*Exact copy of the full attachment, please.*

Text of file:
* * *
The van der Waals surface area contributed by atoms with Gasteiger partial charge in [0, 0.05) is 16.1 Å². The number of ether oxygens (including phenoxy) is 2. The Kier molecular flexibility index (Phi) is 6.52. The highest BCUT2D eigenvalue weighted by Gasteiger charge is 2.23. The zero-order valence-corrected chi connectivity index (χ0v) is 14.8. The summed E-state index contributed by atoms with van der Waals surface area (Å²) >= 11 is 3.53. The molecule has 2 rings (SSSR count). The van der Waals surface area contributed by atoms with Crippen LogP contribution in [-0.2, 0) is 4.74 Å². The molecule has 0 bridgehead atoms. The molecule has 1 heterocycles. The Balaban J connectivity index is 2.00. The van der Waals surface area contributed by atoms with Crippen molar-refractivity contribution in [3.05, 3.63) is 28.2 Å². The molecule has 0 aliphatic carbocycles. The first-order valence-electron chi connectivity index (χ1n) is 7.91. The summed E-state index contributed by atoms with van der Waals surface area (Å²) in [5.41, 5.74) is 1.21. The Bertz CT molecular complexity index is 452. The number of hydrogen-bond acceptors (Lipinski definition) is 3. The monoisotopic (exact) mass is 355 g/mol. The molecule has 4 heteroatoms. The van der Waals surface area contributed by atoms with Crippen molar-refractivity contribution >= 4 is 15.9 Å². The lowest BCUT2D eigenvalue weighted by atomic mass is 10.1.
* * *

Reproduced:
The van der Waals surface area contributed by atoms with Gasteiger partial charge in [0, 0.05) is 16.1 Å². The number of ether oxygens (including phenoxy) is 2. The Kier molecular flexibility index (Phi) is 6.52. The highest BCUT2D eigenvalue weighted by Gasteiger charge is 2.23. The zero-order valence-corrected chi connectivity index (χ0v) is 14.8. The summed E-state index contributed by atoms with van der Waals surface area (Å²) >= 11 is 3.53. The molecule has 2 rings (SSSR count). The van der Waals surface area contributed by atoms with Crippen LogP contribution in [-0.2, 0) is 4.74 Å². The molecule has 0 bridgehead atoms. The molecule has 1 heterocycles. The Balaban J connectivity index is 2.00. The van der Waals surface area contributed by atoms with Crippen molar-refractivity contribution in [3.05, 3.63) is 28.2 Å². The molecule has 0 aliphatic carbocycles. The first-order valence-electron chi connectivity index (χ1n) is 7.91. The summed E-state index contributed by atoms with van der Waals surface area (Å²) in [5.41, 5.74) is 1.21. The Bertz CT molecular complexity index is 452. The number of hydrogen-bond acceptors (Lipinski definition) is 3. The monoisotopic (exact) mass is 355 g/mol. The molecule has 4 heteroatoms. The van der Waals surface area contributed by atoms with Crippen molar-refractivity contribution >= 4 is 15.9 Å². The lowest BCUT2D eigenvalue weighted by atomic mass is 10.1.